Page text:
Mrs. Which is very similar to Meg’s mother. She clearly works on a different plane of reference than most, and at one point needs to be prompted to slow down for other people. However, much more than the other Mrs., she goes out of her way to help the “slower” characters like Meg along. She notices and acknowledges that need.

(It’s worth noting that Mrs. Whatsit and Mrs. Which’s roles regarding how helpful and understanding they are seem to be swapped from the book to the movie. My guess is that nobody wanted to make Oprah be rude.)

Calvin’s autism is mostly cropped from the movie, but he has good hints of being a “passing” autistic. He is very adept at following the rules of the outside world, so much so that most people don’t notice his differences. However, there are big signs that that rule-following is an act he maintains for the purpose of survival. Though he seems “normal,” he connects very quickly with the other “weird” characters. And he’s similar to Charles Wallace in a major way: he just plain doesn’t get why people he thinks highly of (Meg) wouldn’t think highly of themselves. He doesn’t see how anyone would form a different conclusion than the one he came to.

And now we come to Meg, the hero of the story. She may be “slower” than the others, but she’s still autistic – the kind that passes, but struggles. For the most part, she seems neurotypical – but her brain works in directions that most people don’t understand, and so they look at her and wonder what’s “wrong” with her. She seems “normal,” so why can’t she just solve math problems the way she’s told to and stop being sad about her father’s disappearance? And by the start of the film, Meg has internalized other people’s opinions about her, and believes that there is something wrong with her.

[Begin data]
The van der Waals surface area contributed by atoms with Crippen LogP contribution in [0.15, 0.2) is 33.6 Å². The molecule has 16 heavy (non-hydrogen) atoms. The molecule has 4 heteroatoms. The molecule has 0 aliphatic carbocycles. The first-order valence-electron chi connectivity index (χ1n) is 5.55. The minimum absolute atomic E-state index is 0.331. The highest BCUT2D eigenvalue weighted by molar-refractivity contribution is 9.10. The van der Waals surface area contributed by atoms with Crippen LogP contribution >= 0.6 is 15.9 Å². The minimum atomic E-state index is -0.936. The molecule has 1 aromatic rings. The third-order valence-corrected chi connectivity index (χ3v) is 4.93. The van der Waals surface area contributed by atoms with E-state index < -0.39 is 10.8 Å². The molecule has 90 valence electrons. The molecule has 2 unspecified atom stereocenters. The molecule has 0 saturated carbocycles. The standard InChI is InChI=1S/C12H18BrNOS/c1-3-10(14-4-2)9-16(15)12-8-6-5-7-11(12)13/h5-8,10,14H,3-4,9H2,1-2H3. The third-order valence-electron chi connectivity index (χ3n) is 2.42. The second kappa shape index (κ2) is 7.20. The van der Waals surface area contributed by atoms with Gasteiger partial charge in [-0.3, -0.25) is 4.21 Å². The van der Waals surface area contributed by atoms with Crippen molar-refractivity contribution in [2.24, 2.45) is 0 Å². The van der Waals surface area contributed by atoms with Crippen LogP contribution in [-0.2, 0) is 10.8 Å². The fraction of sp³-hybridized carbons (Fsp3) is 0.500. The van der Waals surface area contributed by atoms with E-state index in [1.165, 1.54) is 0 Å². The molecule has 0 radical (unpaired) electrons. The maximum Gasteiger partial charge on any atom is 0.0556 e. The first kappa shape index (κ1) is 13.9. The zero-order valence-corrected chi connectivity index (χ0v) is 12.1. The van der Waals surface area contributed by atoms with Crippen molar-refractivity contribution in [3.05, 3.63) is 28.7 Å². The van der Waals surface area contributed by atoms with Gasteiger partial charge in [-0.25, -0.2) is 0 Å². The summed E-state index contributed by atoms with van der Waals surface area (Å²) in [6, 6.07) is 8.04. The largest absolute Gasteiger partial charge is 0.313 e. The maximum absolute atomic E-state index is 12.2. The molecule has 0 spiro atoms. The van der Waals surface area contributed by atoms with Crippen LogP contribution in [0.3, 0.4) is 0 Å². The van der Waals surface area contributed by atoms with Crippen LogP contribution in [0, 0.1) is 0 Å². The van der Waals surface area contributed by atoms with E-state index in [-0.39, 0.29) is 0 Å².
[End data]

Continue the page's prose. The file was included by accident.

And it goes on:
As in several cases before, I don’t know if the things I read out of movies is intentionally put there by the creators. But media is unavoidably a reflection of reality, or our perceptions of reality. Everyone in the cast and crew of A Wrinkle In Time has undoubtedly met an autistic person of the type they portray; whether or not they knew at the time that the person was autistic is irrelevant.

What matters is that none of these people are ultimately portrayed as “wrong” for being the way they are. Though Meg initially believes that she’s “wrong,” over the course of the film she learns the truth: she is perfect the way she is. She is worthy of love, and she can and will be her own unique kind of glorious.

A lot of movies – possibly even most movies – focus on characters who are in some way “different” from the people around them. I can’t think of another time where I saw a movie in which the kind of “different” that so many members of the cast exhibited was autism, and in which multiple kinds of autistic people interacted and argued with each other and, in doing so, formed a frankly awesome message for autistic viewers.

The message is this: yes, you’re different. You do have to live with the world, so don’t get so caught up in the things that make you different that you abandon or otherwise hurt the people around you. But everyone who makes you feel bad for being you is wrong. There is nothing wrong with you, and you should feel free to flourish as you are and to love yourself.